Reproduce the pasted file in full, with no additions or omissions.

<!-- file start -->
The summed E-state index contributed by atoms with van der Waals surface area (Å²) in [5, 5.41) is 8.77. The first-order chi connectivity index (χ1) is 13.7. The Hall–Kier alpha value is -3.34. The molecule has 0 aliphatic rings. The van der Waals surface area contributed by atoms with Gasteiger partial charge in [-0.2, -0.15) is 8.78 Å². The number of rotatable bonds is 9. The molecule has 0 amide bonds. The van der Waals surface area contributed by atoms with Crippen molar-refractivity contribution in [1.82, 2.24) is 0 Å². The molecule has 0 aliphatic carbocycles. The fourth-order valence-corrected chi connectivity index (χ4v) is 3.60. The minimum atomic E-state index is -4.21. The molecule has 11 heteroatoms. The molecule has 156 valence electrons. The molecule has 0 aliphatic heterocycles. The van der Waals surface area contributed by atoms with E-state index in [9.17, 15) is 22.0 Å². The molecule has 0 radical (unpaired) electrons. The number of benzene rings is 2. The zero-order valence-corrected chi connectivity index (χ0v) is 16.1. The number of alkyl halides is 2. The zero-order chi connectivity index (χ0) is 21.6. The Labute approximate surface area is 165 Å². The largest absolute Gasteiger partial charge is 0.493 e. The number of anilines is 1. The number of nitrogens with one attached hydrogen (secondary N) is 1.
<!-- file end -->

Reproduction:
The summed E-state index contributed by atoms with van der Waals surface area (Å²) in [5, 5.41) is 8.77. The first-order chi connectivity index (χ1) is 13.7. The Hall–Kier alpha value is -3.34. The molecule has 0 aliphatic rings. The van der Waals surface area contributed by atoms with Gasteiger partial charge in [-0.2, -0.15) is 8.78 Å². The number of rotatable bonds is 9. The molecule has 0 amide bonds. The van der Waals surface area contributed by atoms with Crippen molar-refractivity contribution in [1.82, 2.24) is 0 Å². The molecule has 0 aliphatic carbocycles. The fourth-order valence-corrected chi connectivity index (χ4v) is 3.60. The minimum atomic E-state index is -4.21. The molecule has 11 heteroatoms. The molecule has 156 valence electrons. The molecule has 0 aliphatic heterocycles. The van der Waals surface area contributed by atoms with E-state index in [9.17, 15) is 22.0 Å². The molecule has 0 radical (unpaired) electrons. The number of benzene rings is 2. The zero-order valence-corrected chi connectivity index (χ0v) is 16.1. The number of alkyl halides is 2. The zero-order chi connectivity index (χ0) is 21.6. The Labute approximate surface area is 165 Å². The largest absolute Gasteiger partial charge is 0.493 e. The number of anilines is 1. The number of nitrogens with one attached hydrogen (secondary N) is 1.